India does away with old power contracts
India’s power distribution companies, historically saddled by debt and by outdated contracts with power producers, will now be free to terminate deals that have completed their 25-year term, the power ministry has mandated [read the original document]. With an estimated 280 thermal power plants of a total 44GW capacity having completed 25 years, the government estimates that around 20GW will be free to enter the market - also allowing utilities to seek more profitable agreements.
A new renewable policy
Renewables account for a mere 3 percent of Bangladesh’s energy mix, having missed the 10 percent target set in the country’s 2008 clean energy policy. Now officials in Dhaka want to try again and recast the policy so that renewable energy becomes over time a more prominent source in the country’s basket. The existing policy promoted home solar systems and mini grids, also providing loans through international partners. Officials say that the experts who will formulate the new policy now have more experience in the sector and will remove existing and potential barriers to renewable adoption.
Locusts, disaster relief funding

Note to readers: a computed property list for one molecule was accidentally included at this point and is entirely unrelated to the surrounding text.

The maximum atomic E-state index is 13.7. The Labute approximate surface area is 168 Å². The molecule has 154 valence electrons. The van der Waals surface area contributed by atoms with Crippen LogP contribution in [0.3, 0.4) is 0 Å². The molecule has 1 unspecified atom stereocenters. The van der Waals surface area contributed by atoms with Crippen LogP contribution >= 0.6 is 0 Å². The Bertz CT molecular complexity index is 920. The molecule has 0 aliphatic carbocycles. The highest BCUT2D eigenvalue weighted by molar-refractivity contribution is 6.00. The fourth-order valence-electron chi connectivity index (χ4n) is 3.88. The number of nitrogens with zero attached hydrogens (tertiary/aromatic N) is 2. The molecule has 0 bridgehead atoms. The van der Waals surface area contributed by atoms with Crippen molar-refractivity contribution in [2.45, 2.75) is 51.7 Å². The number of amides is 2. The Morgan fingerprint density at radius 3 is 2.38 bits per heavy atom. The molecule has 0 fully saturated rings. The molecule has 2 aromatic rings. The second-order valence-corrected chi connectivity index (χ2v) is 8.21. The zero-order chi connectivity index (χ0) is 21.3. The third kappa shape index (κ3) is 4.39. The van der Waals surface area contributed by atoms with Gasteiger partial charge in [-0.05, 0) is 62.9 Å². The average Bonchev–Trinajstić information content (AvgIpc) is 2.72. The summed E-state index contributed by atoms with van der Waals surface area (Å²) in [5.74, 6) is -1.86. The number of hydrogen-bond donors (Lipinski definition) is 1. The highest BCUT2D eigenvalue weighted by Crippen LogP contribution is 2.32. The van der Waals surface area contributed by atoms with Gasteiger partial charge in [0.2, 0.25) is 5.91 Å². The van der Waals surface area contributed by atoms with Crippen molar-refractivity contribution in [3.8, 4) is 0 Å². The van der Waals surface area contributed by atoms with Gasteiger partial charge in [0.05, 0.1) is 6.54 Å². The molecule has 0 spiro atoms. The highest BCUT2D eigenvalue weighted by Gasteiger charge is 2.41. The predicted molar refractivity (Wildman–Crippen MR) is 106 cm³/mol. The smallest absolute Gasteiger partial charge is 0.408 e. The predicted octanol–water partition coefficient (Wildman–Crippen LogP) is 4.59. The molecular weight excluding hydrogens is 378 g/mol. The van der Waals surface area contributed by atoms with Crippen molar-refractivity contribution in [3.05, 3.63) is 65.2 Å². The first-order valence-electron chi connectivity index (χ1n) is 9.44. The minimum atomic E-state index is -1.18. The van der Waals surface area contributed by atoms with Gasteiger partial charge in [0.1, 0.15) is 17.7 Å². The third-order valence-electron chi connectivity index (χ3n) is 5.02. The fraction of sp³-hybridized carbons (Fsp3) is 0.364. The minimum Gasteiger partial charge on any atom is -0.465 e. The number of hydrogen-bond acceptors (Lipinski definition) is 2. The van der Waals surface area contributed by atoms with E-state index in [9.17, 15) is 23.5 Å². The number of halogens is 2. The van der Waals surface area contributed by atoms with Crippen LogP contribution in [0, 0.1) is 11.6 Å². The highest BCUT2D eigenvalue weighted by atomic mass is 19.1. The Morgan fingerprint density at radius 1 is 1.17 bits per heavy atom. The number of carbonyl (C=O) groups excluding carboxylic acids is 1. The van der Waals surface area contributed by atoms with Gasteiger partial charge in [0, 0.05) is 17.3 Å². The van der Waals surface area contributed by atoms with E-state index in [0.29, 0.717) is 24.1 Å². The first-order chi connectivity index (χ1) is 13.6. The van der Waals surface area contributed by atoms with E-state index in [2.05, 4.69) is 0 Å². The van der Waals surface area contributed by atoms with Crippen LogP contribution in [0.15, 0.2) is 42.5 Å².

As the locust threat becomes increasingly unpredictable due to climate change, the World Bank signed a $200 million agreement to help the country protect food security against the pest. Another $200 million loan will support Pakistan’s response to drought and flood in the Sindh province, funding 35 small rainwater-fed dams among other actions. The loans are part of a $1.3 billion assistance package to boost the country’s economy and social welfare.
Research and further readings
- Long read: Bangladesh at 50: Why climate change could destroy my ancestral home - A British-Bangladeshi journalist travels to rural Bangladesh after fifteen years to rediscover his roots and grapple with the threat of climate change, which risks becoming unmanageable in a country a local scientist describes as “God's laboratory for natural disasters”.
- Study: Deadly heat waves will be common in South Asia, even at 1.5 degrees of warming - Even the best case climate scenario, which at the current emission pace is out of reach, would spell disaster for South Asia, with more frequent deadly heat waves across the region. At 2C of warming, the population’s exposure to heat stress will nearly triple.
- Analysis: How energy demand for cooling in India's cities is changing - As cooling demand in India grows steeply, the authors look into the dynamics of the country’s changing cooling patterns. This includes public perceptions, adoption of various air conditioning technologies, efficiency and gender nuances to cooling consumption.
- Report: India’s $122 Billion Stimulus for Energy Sector Lacks Clarity in Funding Streams - While more than $120 billion has been committed to the energy sector since January 2020, with a focus on renewable energy, this report looks into less flashy policies related to other sectors. These largely support transmission and distribution companies in the power sector and “may disproportionately benefit fossil fuels,” the report finds.